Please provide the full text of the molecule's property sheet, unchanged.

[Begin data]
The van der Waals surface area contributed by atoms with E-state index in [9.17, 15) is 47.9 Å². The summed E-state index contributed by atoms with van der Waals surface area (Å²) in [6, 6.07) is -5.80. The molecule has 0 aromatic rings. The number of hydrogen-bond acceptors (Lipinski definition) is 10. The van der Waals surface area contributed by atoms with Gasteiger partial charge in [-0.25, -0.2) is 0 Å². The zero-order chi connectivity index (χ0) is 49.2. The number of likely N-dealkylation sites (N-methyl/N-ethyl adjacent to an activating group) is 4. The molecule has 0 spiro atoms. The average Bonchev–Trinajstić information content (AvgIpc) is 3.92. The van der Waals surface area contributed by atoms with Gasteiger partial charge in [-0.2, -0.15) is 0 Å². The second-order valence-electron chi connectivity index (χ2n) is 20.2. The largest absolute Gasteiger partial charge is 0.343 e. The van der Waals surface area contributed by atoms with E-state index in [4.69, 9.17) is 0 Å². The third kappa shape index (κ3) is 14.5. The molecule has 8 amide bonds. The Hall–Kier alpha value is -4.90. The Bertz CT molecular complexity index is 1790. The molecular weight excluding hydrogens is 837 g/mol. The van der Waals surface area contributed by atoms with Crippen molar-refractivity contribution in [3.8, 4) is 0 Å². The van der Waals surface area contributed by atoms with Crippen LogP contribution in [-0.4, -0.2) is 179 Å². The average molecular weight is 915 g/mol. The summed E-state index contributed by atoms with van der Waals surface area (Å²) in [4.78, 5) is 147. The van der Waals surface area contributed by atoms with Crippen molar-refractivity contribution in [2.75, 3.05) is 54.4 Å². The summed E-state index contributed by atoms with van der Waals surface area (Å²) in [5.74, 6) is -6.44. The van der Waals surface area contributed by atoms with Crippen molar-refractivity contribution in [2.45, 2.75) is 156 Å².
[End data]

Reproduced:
The van der Waals surface area contributed by atoms with E-state index in [9.17, 15) is 47.9 Å². The summed E-state index contributed by atoms with van der Waals surface area (Å²) in [6, 6.07) is -5.80. The molecule has 0 aromatic rings. The number of hydrogen-bond acceptors (Lipinski definition) is 10. The van der Waals surface area contributed by atoms with Gasteiger partial charge in [-0.25, -0.2) is 0 Å². The zero-order chi connectivity index (χ0) is 49.2. The number of likely N-dealkylation sites (N-methyl/N-ethyl adjacent to an activating group) is 4. The molecule has 0 spiro atoms. The average Bonchev–Trinajstić information content (AvgIpc) is 3.92. The van der Waals surface area contributed by atoms with Gasteiger partial charge in [-0.2, -0.15) is 0 Å². The second-order valence-electron chi connectivity index (χ2n) is 20.2. The largest absolute Gasteiger partial charge is 0.343 e. The van der Waals surface area contributed by atoms with E-state index in [4.69, 9.17) is 0 Å². The third kappa shape index (κ3) is 14.5. The molecule has 8 amide bonds. The Hall–Kier alpha value is -4.90. The Bertz CT molecular complexity index is 1790. The molecular weight excluding hydrogens is 837 g/mol. The van der Waals surface area contributed by atoms with Crippen molar-refractivity contribution in [3.8, 4) is 0 Å². The van der Waals surface area contributed by atoms with Crippen LogP contribution in [-0.4, -0.2) is 179 Å². The average molecular weight is 915 g/mol. The summed E-state index contributed by atoms with van der Waals surface area (Å²) in [4.78, 5) is 147. The van der Waals surface area contributed by atoms with Crippen molar-refractivity contribution in [2.75, 3.05) is 54.4 Å². The summed E-state index contributed by atoms with van der Waals surface area (Å²) in [5.74, 6) is -6.44. The van der Waals surface area contributed by atoms with Crippen molar-refractivity contribution in [2.45, 2.75) is 156 Å².